“Aaj aapko scientist ke ghar le ke chalte hai, wo koi naya project par kaam kar raha hai.” Today we are going to meet scientist at his home, he is now working on a new project in a village, said Mr. Prakash early morning on our field visit. Meeting a scientist? At first I was left with many questions in my mind. I thought if a scientist comes to Khariar block, then he must be doing some research or working on some project. Since I am an AIF Clinton Fellow at Lokadrusti, my meeting with this scientist would be something related to my work or a formal meeting of introduction. Who is this scientist? When I asked Prakash jee, he shared that this scientist is a boy born and brought up in a small village named Kotamal in Khariar block, local people call him “scientist” and this is his local name given by the villagers.
Meeting a Scientist
We reached the village and went to a home, we were given chair by a lady, and asked to wait for ten minutes. While waiting inside the house, I was curious and looking around in the corner of the room there were small electronic circuits, wires, and lead bulbs kept on the ground. Also there was a small metal almirah in the room, the front door of this almirah had some small pictures pasted on it. Interested, I took a close look at it and noticed that these were pictures of some great scientists from different field of scientific inventions.
An Almirah Inside Lachhaman’s Home [Picture Courtesy: Niket]
After half an hour, a boy came inside and greeted us “Aagyan namaskar.” Prakash jee introduced to me, an AIF Clinton Fellow who came from Delhi and would be staying here for the next ten months. “Sir, I am Lachhaman, Sir I am studying in B.sc Physics Hons. from Lokadrusti college of Advance Technology.” And the conversation began we had a long discussion, Lachhaman shared about his work, what he is doing and why. I listened to him very carefully and was taking note of all the information he was sharing.
He shared about his interest in electrical engineering and electronics, and he is looking for platforms where he can nurture his interest and quest to innovate. During our conversation, he talked about one of his projects of generating electricity from Rs. 500 notes. Suddenly I recalled a news piece which went viral on social media during the demonetization period: a boy from Odisha claimed to generate electricity from demonetized Rs.500 notes. Here I am, the boy who made news at that time was sitting in front of me: Lachhaman Dundi! He shared some of his recent innovation and prototypes. He also showed me many documents acknowledging his innovation and works, cuttings from newspapers, a letter from the prime minister office department of science and technology, a letter from national innovative council and certificates of appreciation, and articles in local magazines and newspapers.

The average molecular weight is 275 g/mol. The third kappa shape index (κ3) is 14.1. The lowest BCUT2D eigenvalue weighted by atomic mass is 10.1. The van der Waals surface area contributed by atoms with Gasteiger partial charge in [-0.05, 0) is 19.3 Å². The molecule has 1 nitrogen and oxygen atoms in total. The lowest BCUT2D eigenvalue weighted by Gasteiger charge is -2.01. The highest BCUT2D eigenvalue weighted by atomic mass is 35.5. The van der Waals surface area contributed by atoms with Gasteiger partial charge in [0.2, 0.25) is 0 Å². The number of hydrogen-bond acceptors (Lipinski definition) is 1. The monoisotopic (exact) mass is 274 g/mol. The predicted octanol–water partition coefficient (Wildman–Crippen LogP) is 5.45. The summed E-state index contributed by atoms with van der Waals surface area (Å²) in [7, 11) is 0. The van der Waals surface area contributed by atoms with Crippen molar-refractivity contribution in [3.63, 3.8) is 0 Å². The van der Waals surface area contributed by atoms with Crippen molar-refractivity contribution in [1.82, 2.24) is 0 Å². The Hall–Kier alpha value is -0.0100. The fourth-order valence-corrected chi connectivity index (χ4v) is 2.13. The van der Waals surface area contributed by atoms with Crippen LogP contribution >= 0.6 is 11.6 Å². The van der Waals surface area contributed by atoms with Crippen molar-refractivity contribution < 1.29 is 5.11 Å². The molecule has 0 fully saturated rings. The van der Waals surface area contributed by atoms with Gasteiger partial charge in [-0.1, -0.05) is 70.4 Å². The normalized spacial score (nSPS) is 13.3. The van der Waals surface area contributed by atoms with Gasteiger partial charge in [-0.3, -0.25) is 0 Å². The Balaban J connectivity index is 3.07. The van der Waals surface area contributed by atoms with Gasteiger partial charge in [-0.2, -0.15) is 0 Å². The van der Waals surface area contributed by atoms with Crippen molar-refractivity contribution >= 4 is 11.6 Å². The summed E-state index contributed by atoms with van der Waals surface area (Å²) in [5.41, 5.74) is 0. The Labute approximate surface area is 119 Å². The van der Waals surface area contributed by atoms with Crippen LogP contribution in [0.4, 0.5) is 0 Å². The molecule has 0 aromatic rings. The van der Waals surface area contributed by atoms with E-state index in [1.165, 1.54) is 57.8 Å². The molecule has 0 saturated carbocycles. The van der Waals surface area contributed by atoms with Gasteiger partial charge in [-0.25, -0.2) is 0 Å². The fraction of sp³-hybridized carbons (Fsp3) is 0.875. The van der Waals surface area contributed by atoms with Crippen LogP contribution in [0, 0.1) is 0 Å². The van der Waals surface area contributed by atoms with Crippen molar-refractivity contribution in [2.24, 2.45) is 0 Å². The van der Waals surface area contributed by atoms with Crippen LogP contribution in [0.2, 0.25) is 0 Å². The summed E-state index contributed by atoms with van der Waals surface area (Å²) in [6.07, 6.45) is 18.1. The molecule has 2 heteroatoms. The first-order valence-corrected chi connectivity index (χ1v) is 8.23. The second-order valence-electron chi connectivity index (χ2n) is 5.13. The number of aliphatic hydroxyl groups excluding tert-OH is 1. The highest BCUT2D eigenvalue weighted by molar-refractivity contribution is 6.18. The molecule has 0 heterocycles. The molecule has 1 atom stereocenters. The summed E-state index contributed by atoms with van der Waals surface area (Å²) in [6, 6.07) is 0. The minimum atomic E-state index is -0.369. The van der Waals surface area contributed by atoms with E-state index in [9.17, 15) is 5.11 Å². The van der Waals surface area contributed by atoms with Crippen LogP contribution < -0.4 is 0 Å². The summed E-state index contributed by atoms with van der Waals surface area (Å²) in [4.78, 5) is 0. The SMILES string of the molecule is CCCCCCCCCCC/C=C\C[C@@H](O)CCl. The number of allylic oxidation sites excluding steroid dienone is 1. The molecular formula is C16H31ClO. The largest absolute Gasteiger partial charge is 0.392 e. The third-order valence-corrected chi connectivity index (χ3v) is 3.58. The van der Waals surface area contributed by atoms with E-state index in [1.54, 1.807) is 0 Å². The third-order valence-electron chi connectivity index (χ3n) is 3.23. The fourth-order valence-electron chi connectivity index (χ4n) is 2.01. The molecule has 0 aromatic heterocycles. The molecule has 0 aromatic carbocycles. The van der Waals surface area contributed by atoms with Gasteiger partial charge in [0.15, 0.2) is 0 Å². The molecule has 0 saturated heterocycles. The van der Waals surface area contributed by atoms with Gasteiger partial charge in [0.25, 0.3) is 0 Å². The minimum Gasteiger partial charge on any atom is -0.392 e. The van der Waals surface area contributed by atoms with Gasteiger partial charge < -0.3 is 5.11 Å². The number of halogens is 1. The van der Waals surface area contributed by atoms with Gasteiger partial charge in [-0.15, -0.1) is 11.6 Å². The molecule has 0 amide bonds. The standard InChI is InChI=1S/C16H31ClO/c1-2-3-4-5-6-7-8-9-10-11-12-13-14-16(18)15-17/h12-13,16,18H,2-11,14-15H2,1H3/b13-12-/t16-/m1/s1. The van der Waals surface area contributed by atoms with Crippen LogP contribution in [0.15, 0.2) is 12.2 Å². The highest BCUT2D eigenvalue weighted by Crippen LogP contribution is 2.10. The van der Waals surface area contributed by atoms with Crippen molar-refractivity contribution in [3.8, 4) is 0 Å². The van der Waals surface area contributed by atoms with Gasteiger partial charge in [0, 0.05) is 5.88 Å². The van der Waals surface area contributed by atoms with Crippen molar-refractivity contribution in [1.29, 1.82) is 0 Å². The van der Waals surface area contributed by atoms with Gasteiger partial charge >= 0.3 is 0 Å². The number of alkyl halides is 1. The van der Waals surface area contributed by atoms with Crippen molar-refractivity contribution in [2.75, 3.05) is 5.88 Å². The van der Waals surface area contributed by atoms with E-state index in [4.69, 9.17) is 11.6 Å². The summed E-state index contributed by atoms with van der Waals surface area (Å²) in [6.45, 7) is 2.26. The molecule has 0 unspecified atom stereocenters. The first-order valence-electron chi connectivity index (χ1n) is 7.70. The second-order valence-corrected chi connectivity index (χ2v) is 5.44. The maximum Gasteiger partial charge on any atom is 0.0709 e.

Lachhaman getting a certificate from Prof. Anil Gupta, National Innovation Foundation [Picture Courtesy: Laxman]
Like many families in different blocks of Nuapada district, Lachhaman’s parents use to migrate under Pathuria system. In this system, a family going on migration moves as a work unit comprising a man, a woman and children of the age group of 6-14. The family gets advance money from the contractor on this basis; the accompanying child serves as a cheap labor unit for the brick kiln owner. They used to migrate to Andhra Pradesh and were working in the brick kilns. During the early years of his childhood, Lachhaman accompanied them. Every year because of this regular distress of seasonal migration, he had to drop out of school to come along with his family, so he also migrated seasonally.
Lachhaman with his parents [Picture Courtesy: Niket]
Once he metMr. Bhubaneswar Rout from Lokadrusti, he got him enrolled in a seasonal hostel at Khamtarai. Every year during his parents’ migration, Lachhaman stayed at the seasonal hostel for four years. He completed his schooling and passed the 10th board examination. There’s an old saying that “the things that change one’s life are the books one reads, the places one goes, and the people one meets.” But there is a need to add a fourth: the challenges one faces (and how one faces them) will always change their life. Aware of his core interest, he followed his passion and he took admission in the science stream at Khariar Autonomous College. Lokadrusti supported his education and provided him with a scholarship. During these years, he has innovated many prototypes, made news, and demonstrated some of his innovations at the district and block administration.
His recent innovative prototype product is a wireless charger which he designed to address the needs of providing multiple mobile charging on general public places like railway stations, bus stops etc. He has also demonstrated a lighting bulb through wireless electricity connection. There are many works he has undertaken, some uncooked and under-pipe ideas upon which he is working continuously. Lachhaman’s innovations are inspired from local problems and looking to address social needs and challenges. He is determined to follow his dream and quest to innovate for a larger cause. Since human life is centered in the social context where one resides, most of their issues, challenges and problems are social. All of these problems are in the form of a web and seeking the solutions is more like connecting the dots in order to reach the root cause of that specific problem. Such interwoven and dynamic relations between problems and their solutions call for innovation with more societal and humane angles: social innovation.